Show Menu

Python PEP8 style guide Cheat Sheet (DRAFT) by

This is a draft cheat sheet. It is a work in progress and is not finished yet.

Naming conven­tions

Never use l, O, or I single letter names as these can be mistaken for 1 and 0, depending on typeface
O = 2 # This may look like you're trying to reassign 2 to zero
function, my_fun­ction
x, var, my_var­iable
Model, MyClass
class_­method, method
Module, my_mod­
package, mypackage

Maximum Line Length and Line Breaking

PEP 8 suggests lines should be limited to 79 characters. This is because it allows you to have multiple files open next to one another, while also avoiding line wrapping.

Python will assume line continuation if code is contained within parentheses, brackets, or braces:
def function(arg_one, arg_two,
             arg_three, arg_four):
    return arg_one

If it is impossible to use implied continuation, then you can use backslashes to break lines instead:
from mypkg import example1, \
    example2, example3

# Recommended
total = (first_variable
         + second_variable
         - third_variable)

# Not Recommended
total = (first_variable +
         second_variable -


Use 4 consec­utive spaces to indicate indent­ation.
Prefer spaces over tabs.


Limit the line length of comments and docstrings to 72 charac­ters.
Use complete sentences, starting with a capital letter.
Make sure to update comments if you change your code.

Block Comments

Indent block comments to the same level as the code they describe.
Start each line with a # followed by a single space.
Separate paragraphs by a line containing a single #.

Inline Comments

Use inline comments sparingly.
Write inline comments on the same line as the statement they refer to.
Separate inline comments by two or more spaces from the statement.
Start inline comments with a # and a single space, like block comments.
Don’t use them to explain the obvious.

When to Avoid Adding Whitespace

The most important place to avoid adding whitespace is at the end of a line. This is known as trailing whitespace
Immedi­ately inside parent­heses, brackets, or braces:
Before a comma, semicolon, or colon:
Before the open parent­hesis that starts the argument list of a function call:
Before the open bracket that starts an index or slice:
Between a trailing comma and a closing parent­hesis:
To align assignment operators:
immedi­ately inside brackets, as well as before commas and colons.

Progra­mming Recomm­end­ations

Don’t compare boolean values to True or False using the equiva­lence operator.
Use the fact that empty sequences are falsy in if statem­ents.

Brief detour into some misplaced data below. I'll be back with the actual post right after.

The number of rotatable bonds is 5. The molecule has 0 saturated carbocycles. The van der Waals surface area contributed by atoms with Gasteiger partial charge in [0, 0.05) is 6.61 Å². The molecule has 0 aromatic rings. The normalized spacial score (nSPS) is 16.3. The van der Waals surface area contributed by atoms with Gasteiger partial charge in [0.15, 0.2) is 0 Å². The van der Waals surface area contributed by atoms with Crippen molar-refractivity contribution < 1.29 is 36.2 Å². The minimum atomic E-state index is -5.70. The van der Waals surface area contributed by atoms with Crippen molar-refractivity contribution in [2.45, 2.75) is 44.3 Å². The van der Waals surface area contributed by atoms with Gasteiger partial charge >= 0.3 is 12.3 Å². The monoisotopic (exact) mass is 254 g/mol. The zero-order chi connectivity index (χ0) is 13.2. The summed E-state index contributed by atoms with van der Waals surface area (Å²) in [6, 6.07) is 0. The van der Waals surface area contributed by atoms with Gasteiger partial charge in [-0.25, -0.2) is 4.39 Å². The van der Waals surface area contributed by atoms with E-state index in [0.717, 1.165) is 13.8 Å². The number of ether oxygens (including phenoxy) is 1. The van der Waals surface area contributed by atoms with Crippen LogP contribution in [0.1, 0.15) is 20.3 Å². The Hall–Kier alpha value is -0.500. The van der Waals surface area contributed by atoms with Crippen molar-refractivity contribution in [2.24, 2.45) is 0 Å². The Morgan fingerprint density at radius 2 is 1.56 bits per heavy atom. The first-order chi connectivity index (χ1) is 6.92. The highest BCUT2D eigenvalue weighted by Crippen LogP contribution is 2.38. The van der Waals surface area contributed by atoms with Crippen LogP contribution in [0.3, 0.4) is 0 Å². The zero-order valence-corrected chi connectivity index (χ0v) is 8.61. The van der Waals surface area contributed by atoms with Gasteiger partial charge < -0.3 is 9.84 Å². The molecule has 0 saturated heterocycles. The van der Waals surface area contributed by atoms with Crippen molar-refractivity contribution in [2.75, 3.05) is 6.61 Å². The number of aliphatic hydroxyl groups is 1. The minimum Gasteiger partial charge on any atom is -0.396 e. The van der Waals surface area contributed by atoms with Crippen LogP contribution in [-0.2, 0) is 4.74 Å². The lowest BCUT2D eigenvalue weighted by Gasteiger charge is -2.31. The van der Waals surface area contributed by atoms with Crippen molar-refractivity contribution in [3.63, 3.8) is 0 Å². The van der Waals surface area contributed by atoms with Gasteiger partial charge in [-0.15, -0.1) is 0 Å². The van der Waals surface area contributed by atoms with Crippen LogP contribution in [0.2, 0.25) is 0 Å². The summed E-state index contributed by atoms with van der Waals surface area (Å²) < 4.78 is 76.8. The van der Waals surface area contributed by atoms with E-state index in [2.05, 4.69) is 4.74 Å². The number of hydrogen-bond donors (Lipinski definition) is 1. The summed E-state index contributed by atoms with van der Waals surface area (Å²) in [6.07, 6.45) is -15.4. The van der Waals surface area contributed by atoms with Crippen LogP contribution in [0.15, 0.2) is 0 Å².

Use is not rather than not ... is in if statem­ents.
Don’t use if x: when you mean if x is not None:
Use .start­swith() and .endsw­ith() instead of slicing.

Code Layout

Surround top-level functions and classes with two blank lines
Surround method defini­tions inside classes with a single blank line.
Use blank lines sparingly inside functions to show clear steps.

Indent­ation Following Line Breaks

There are two styles of indent­ation you can use.
The first of these is to align the indented block with the opening delimiter:
An altern­ative style of indent­ation following a line break is a hanging indent. This is a typogr­aphical term meaning that every line but the first in a paragraph or statement is indented.

Indent­ation Following Line Breaks 2

def function(arg_one, arg_two,
             arg_three, arg_four):
    return arg_one

x = 5
if (x > 3 and
    x < 10):

x = 5
if (x > 3 and
    x < 10):
    # Both conditions satisfied

x = 5
if (x > 3 and
        x < 10):

# hanging indent
var = function(
    arg_one, arg_two,
    arg_three, arg_four)

Where to Put the Closing Brace

PEP 8 provides two options for the position of the closing brace in implied line continuations:

1 - Line up the closing brace with the first non-whitespace character of the previous line:

list_of_numbers = [
    1, 2, 3,
    4, 5, 6,
    7, 8, 9

2 - Line up the closing brace with the first character of the line that starts the construct:
list_of_numbers = [
    1, 2, 3,
    4, 5, 6,
    7, 8, 9

Docume­ntation Strings

Surround docstrings with three double quotes on either side, as in "­"­"This is a docstr­ing­"­"­".
Write them for all public modules, functions, classes, and methods.
Put the "­"­" that ends a multiline docstring on a line by itself:
For one-line docstr­ings, keep the "­"­" on the same line:

Whitespace Around Binary Operators

Surround the following binary operators with a single space on either side:
Assignment operators (=, +=, -=, and so forth)
Compar­isons (==, !=, >, <. >=, <=) and (is, is not, in, not in)
Booleans (and, not, or)
When = is used to assign a default value to a function argument, do not surround it with spaces.
def functi­on(­def­aul­t_p­ara­met­er=5):
y = x**2 + 5
z = (x+y) * (x-y)
if x>5 and x%2==0:
# Treat the colon as the operator with lowest priority
list[x+1 : x+2]
In an extended slice, both colons must be surrounded by the same amount of whitespace
list[x+1 : x+2 : x+3]
The space is omitted if a slice parameter is omitted
list[x+1 : x+2 :]

When to Ignore PEP 8

If complying with PEP 8 would break compat­ibility with existing software
If code surrou­nding what you’re working on is incons­istent with PEP 8
If code needs to remain compatible with older versions of Python